Student or Learner
I found in Longman dictionary "worthwhile to do something" and "worthwhile doing something". But my grammar book reads "worthwhile" should be followed by "doing". Could you please kindly explain if there is any difference between the two pattens in Longman?
Looking forward to hearing from you.
Thank you in advance.
It might be worthwhile to try to find some contexts for each.
It's hardly worthwhile answering questions without context.
I'm not a teacher, but I write for a living. Please don't ask me about 2nd conditionals, but I'm a safe bet for what reads well in (American) English.
I have looked at a few grammars and dictionaries, and there does not seem to be a clear difference. Here's the way I use wortwhile/worth while.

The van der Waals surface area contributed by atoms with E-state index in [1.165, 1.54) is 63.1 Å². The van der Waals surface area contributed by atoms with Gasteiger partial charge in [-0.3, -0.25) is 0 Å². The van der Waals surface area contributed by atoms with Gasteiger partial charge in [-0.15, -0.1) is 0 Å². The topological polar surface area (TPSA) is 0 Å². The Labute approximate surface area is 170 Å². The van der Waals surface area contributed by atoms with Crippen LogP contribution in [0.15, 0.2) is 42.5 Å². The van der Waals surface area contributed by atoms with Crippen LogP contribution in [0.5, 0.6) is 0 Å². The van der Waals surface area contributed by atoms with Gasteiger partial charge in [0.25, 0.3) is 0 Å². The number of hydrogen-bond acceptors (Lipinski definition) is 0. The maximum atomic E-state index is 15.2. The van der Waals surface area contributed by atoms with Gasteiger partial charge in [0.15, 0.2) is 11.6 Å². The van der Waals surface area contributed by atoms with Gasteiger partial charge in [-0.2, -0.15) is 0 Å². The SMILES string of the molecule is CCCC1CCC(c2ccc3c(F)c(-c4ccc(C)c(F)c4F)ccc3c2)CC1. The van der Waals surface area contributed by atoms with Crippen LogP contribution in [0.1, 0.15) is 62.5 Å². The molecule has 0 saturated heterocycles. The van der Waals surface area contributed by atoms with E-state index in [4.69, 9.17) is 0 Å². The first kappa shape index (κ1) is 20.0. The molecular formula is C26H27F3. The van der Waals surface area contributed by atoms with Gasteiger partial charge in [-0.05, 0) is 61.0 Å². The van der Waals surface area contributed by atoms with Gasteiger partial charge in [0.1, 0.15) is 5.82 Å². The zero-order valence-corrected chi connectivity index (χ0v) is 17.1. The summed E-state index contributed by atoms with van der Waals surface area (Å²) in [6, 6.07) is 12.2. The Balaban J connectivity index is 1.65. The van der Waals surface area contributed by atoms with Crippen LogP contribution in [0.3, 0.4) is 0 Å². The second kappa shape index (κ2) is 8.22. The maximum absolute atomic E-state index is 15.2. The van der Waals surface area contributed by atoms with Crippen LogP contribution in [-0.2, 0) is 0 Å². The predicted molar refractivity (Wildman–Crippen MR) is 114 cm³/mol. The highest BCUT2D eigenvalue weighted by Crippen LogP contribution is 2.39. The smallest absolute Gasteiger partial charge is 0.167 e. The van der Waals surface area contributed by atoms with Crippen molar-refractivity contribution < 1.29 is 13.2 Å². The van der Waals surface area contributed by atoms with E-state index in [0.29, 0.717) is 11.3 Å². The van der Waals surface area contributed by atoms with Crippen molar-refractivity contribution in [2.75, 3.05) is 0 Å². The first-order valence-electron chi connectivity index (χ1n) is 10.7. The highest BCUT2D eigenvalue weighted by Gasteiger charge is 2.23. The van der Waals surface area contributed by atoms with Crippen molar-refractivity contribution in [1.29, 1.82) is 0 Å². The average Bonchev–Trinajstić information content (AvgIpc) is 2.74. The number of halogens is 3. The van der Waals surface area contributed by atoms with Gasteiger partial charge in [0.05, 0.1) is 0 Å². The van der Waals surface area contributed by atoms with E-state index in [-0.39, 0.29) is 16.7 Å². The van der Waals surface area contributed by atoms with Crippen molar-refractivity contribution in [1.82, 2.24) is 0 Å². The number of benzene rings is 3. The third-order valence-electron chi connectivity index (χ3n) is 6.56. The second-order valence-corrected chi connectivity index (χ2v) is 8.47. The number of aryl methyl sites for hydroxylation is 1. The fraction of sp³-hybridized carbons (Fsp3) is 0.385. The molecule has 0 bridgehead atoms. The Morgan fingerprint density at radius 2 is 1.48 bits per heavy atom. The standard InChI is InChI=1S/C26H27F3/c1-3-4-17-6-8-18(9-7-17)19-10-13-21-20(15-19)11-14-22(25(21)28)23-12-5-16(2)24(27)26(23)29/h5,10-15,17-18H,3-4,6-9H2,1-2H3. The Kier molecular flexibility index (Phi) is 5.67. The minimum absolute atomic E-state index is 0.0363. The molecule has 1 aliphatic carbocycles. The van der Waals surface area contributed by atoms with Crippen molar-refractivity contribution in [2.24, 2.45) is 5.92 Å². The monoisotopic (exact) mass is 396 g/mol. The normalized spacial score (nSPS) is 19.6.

I think this is a worthwhile job. One word, only directly before a noun.
Spending time and money on a higher degree isn't worth (my) while
Soending time and money on a higher degree isn't worth
It isn't worth my while to go to university. In the future.
It isn't worth (while) going to university these days. Present/General.
Trying to keep that old wreck going isn't worth while.
It isn't worth (while) trying to keep that old wreck going.
That old wreck isn't worth
whilethe time and effort I spend on it.
Last edited by 5jj; 17-Aug-2012 at 09:51. Reason: typo